Numbers fill my life. They fill my life even more than love. People don’t stop to think how beautiful numbers are.
Highly iconic, Eight is a classic example of one of Robert Indiana’s most important iconographic themes, exemplifying the artist’s life-long preoccupation with numbers, signage, language and abstraction. Rendered in a larger-than-life scale, with a height and depth that bears robust weight and monumental solidity, the work conveys a blending of painting and sculpture and stands as a concise condensation of Indiana’s rigorous engagement with the formal, symbolic, and allegorical aspects of numbers. The number eight in particular harnesses a particularly personal significance for the artist, as he associates the number with his mother, who was born and died in August, the eight month of the year. The vivid hues of red and purple, the standard chromatic palette employed for the number eight in the series, signal for Indiana connotations of autumn – a bittersweet season forever linked to the memory of his mother; while the font type is inspired by the Arabic numerals of a vintage printer’s calendar. Further, the word ‘eight’ is phonetically identical to ‘ate’, the past tense of ‘eat’, a word which appears frequently in Indiana’s works because his mother’s last words to him were to ask him if he had anything to eat. A poignantly personal emblem, Eight elevates the number from a profane symbol to a sacred insignia of maternal love, filial love and human relations, manifesting as a superlative example of the artist’s acclaimed oeuvre.
Born in Indiana, Robert Clark, who later adopted the surname Indiana, burst upon the New York art scene in 1954 and settled at 31 Coenties Slip in Manhattan, joining a small group of artists that included Ellsworth Kelly, Agnes Martin, Lenore Tawney and Jack Youngerman. These artists were bound by a commitment to form and the relationships between space, curves and edges in abstract shapes. Coenties Slip proved a fertile environment for these artists who found inspiration in the raw, industrial materials and commercial signage that were so prevalent in the area. Indiana in particular was strongly influenced by the commercial iconography of the 1950s and 1960s, an era of post-war affluence characterized by rampant consumerism. His remarkable insight on the contingent relationship between words and meaning, between the ‘signifier’ and the ‘signified’, à la Ferdinand de Saussure, led the artist to explore the more formal, abstract nature of letters, words and, as exemplified in the present work, numbers. As a result of his investigations, Indiana pioneered a novel artistic sensibility with regard to language whereby “word and image are equal; figure and ground coextensive”, inspiring subsequent generations of noteworthy artists to build on his legacy, from Ed Ruscha and Barbara Kruger to Jenny Holzer and Christopher Wool (Susan Elizabeth Ryan, Love and the America Dream: The Art of Robert Indiana, Portland, 1999, p.76).
For Indiana, the importance of numbers in particular stems from early childhood. The artist has credited his interest in numbers to the formative experience of moving homes frequently as a child – twenty-one homes by the age of seventeen – as well as to the strong impression he received from highway routes and building numbers. First appearing in Indiana’s sculptural assemblages and paintings in the late 1950s, numbers became an independent subject in their own right starting from the 1960s. The first of the iconic NUMBER sculptures were conceived in 1980 for a development project in Indianapolis and later donated to the Indianapolis Museum of Art. Describing the series, Indiana has emphasized that “each one [is] loaded with multiple references and significances”. The palette is laden with symbolism: “red and blue associated with birth in ONE; green and blue signify infancy in TWO; orange and blue represent youth in THREE; yellow and red are connected with adolescence in FOUR; white and blue signify the pre-prime of life in FIVE; green and red signify the prime of life in SIX; blue and orange suggest early autumn of life in SEVEN; purple and red signal autumn in EIGHT; black and yellow convey a sense of warning in NINE; and shades of gray signal the end of the life cycle in ZERO”. The juxtaposing hues between the frontal planes and the depth of the contours is amplified by the shifting play of colours as one moves around the sculptures: similar to Indiana’s iconic LOVE sculptures, Indiana’s NUMBERS extend the two-dimensional form of language and number into three-dimensional space.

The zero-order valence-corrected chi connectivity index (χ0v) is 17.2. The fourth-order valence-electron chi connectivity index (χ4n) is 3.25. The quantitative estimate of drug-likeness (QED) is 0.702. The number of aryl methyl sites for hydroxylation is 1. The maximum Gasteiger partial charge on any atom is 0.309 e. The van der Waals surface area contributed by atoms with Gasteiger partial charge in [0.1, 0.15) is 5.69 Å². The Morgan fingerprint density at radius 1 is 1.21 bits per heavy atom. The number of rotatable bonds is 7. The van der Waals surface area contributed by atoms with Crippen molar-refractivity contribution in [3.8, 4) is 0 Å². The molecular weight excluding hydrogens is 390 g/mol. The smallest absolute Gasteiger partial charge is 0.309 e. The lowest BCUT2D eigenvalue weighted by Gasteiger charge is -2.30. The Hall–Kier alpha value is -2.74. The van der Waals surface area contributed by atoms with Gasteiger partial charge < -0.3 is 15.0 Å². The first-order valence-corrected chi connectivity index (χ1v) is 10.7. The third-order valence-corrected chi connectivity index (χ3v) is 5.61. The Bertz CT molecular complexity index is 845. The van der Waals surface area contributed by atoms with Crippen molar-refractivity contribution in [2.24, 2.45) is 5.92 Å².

With their bold, striking simplicity, Indiana’s NUMBER sculptures occupy a rare critical position between Pop Art, Conceptual Art, Minimalism, and even abstraction due to their commercially informed, reductive playfulness. Clement Greenberg, a modernist critic who most notably championed radical abstraction said of Indiana’s work: “[It has] more ‘body’ to it than the run of the Pop … it hit my eye more, was more plastic, i.e. more ‘formalist.’ … He filled out more, worked more with the medium as against the schematicism or stunting of a lot of Pop.” (Susan Elizabeth Ryan, Love and the America Dream: The Art of Robert Indiana, Portland 1999, p. 76). The present Eight in particular manifests as a poetic culmination between personal meaning and social commentary, establishing a new paradigm in the canon of abstraction. By harnessing numbers as an analogy for life cycles, and furthermore imbuing an objective signifier with private subjective meaning and emotive charge, Eight stands as a truly superior archetype within Indiana’s career.